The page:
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Garden plots available for rental in East End

By Kyle Lovern

January 29, 2014

Kyle Lovern


klovern@civitasmedia.com


EAST WILLIAMSON - In 2013, more than 20 new raised gardening beds were added to the Ramella Park Community Garden of Eatin’ in East Williamson, and 12 arbors were constructed to be used for growing edible vine plants.


Throughout the summer and fall, local and regional volunteers worked endlessly to complete much of the construction in East End, which in turn has opened up more space for more community members to rent raised beds at the gardens this year.


“We would like to welcome back all our growers from last year and encourage new people who want to garden with us this year to hurry up and sign up,” said Helen Stanley, farmer’s market manager and volunteer at the community gardens.


Each year, plots at the community garden are rented to community members for a small fee. Gardeners have the freedom to grow whatever they choose for the year.


Stanley said that after such great success last year, the raised gardening beds are being rented at a rapid rate.


“Our newly designed beds are reasonably priced, which has attracted new and returning growers alike, and has sparked much enthusiasm,” Stanley said.


This year, the cost of renting a bed will vary based on the size of plot, going at a rate of $5, $15or $20.


Nora Bragg, who has rented space at the gardens for the last two years, said she remembers gardening with her father when she was younger, but stopped for many years due to lack of space.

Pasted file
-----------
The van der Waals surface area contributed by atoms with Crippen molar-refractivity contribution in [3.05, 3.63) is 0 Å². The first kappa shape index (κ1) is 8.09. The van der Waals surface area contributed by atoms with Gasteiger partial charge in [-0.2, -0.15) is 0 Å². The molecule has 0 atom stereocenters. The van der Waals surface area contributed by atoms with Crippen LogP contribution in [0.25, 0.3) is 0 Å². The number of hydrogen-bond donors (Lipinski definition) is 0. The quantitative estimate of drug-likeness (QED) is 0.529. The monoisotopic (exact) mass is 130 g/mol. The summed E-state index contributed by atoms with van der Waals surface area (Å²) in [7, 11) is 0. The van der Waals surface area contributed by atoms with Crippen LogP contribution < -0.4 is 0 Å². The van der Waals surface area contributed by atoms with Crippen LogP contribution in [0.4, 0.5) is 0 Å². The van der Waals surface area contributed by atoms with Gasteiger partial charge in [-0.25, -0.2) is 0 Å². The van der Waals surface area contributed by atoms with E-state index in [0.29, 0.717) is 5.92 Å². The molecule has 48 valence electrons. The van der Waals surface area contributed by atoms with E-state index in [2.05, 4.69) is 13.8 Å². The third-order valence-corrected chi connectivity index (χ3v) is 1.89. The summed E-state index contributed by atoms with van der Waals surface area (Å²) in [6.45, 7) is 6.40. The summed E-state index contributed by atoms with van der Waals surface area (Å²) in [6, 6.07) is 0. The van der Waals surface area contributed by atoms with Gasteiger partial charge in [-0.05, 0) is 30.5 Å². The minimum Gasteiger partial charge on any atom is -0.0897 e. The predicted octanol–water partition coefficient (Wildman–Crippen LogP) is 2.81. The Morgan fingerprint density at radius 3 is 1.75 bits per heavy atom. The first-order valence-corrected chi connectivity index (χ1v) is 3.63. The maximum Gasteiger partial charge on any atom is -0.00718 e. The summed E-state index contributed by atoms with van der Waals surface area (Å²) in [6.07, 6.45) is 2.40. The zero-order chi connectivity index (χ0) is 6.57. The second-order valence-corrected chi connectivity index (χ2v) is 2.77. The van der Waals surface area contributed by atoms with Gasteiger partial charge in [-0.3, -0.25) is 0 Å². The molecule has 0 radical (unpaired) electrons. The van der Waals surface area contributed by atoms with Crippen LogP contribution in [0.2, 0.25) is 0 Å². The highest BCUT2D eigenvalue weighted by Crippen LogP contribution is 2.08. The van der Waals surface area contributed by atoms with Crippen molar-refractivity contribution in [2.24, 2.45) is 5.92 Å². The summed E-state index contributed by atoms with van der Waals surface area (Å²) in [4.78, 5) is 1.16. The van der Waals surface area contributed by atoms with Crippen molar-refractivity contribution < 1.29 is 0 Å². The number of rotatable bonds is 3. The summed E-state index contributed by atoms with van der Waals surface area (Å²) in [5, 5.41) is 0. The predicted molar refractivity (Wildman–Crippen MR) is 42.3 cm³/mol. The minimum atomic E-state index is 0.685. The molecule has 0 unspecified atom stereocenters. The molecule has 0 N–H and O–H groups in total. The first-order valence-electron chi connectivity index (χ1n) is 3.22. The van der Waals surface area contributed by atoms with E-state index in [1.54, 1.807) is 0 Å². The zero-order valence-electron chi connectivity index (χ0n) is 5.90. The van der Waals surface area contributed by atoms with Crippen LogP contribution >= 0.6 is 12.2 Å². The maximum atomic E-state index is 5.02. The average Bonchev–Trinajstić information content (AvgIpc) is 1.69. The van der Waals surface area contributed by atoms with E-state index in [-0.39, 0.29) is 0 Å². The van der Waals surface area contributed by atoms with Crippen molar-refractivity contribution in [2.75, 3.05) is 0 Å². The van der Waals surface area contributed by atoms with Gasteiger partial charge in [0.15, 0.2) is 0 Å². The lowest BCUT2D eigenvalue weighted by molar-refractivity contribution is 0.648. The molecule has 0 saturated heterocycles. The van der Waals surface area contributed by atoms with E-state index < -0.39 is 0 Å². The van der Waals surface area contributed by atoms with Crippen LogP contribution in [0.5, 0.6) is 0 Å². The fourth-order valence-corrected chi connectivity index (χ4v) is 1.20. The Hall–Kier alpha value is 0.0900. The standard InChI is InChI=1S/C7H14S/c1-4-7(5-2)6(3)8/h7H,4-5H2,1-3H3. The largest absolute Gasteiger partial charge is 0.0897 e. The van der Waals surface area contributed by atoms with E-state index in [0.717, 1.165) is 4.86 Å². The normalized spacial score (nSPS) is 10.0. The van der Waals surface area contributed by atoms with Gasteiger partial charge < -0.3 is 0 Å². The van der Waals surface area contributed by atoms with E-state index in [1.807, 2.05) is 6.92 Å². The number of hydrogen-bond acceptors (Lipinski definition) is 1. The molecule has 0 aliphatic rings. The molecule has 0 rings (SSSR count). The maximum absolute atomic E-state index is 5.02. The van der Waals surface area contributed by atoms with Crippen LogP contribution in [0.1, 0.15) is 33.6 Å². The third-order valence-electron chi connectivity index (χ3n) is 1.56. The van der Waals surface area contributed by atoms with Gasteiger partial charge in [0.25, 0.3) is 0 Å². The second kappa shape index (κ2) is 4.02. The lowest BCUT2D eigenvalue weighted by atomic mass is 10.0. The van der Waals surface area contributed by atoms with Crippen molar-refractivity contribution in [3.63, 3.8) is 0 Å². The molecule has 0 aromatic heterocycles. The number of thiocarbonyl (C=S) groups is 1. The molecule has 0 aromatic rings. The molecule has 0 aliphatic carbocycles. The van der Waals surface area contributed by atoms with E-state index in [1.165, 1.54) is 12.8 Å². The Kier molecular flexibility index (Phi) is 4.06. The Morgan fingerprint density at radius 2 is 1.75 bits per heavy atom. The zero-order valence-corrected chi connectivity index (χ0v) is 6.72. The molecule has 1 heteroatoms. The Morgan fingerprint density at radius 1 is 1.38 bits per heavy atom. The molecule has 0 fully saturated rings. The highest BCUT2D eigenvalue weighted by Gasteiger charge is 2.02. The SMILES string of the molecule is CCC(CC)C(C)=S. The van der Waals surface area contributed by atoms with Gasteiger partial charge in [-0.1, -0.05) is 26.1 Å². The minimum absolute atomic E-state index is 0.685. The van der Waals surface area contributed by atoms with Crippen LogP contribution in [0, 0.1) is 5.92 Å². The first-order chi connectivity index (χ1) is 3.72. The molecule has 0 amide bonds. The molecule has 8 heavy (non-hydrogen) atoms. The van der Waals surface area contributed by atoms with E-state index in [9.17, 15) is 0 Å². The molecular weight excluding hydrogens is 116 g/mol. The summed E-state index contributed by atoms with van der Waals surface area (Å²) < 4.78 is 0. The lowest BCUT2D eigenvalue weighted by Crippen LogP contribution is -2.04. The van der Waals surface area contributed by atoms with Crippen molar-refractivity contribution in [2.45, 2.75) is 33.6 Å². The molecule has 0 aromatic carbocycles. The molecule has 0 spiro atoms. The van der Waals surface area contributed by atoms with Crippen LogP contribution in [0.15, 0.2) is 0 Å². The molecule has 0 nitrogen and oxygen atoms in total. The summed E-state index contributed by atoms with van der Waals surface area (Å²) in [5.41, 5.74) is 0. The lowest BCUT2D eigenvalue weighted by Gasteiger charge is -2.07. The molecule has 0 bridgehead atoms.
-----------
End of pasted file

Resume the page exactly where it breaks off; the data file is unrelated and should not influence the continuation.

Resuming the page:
“I have always loved gardening,” Bragg said. “Now that I have the space to again, I have really been enjoying it.”


“It’s nice because a lot of the time, with the budget I am on, I am able to go over there and pick a tomato instead of having to go to the store,” Bragg said. “I think that it would help others in the community to be able to do the same.”


Paula Reed, who has lived in the area for 35 years, started working at the garden just last year. In addition to renting her plot at the community gardens, she spends eight hours a week at the Farmers Market during the summer.


“I first got involved with the community garden after I had heard about the community garden plots, and because I did not have a garden spot of my own at home. I started renting two plots, and I absolutely loved it,” Reed said.


So far, 15 people have signed up to rent space at the community gardens in 2014. The remaining spots will be rented on a first-come, first-serve.


“We have had some people sign up, but there is still space available,” said Maria Arnot, who works for the Mingo County Diabetes Coalition


“This is a great opportunity for people to get physically active through gardening, and to start eating right,” Arnot said. “Plus, the costs of a plot and seeds is way less than what many people might spend on vegetables throughout the summer at the grocery store.”


Arnot said gardeners will also have the opportunity to participate in free Healthy in the Hills gardening workshops this spring, featuring a wide-range of topics that will include composting, canning, rain barrel making and more.


For more information on renting space at the garden, or to sign up for workshops, contact Maria at 304-235-3400. Up-to-date information can also be found on Facebook at www.facebook.com/WilliamsonFarmersMarket


(Kyle Lovern is the sports editor for the Daily News. He can be contacted at klovern@civtasmedia.com or at 304-235-4242, ext. 33 or Twitter @KyleLovern)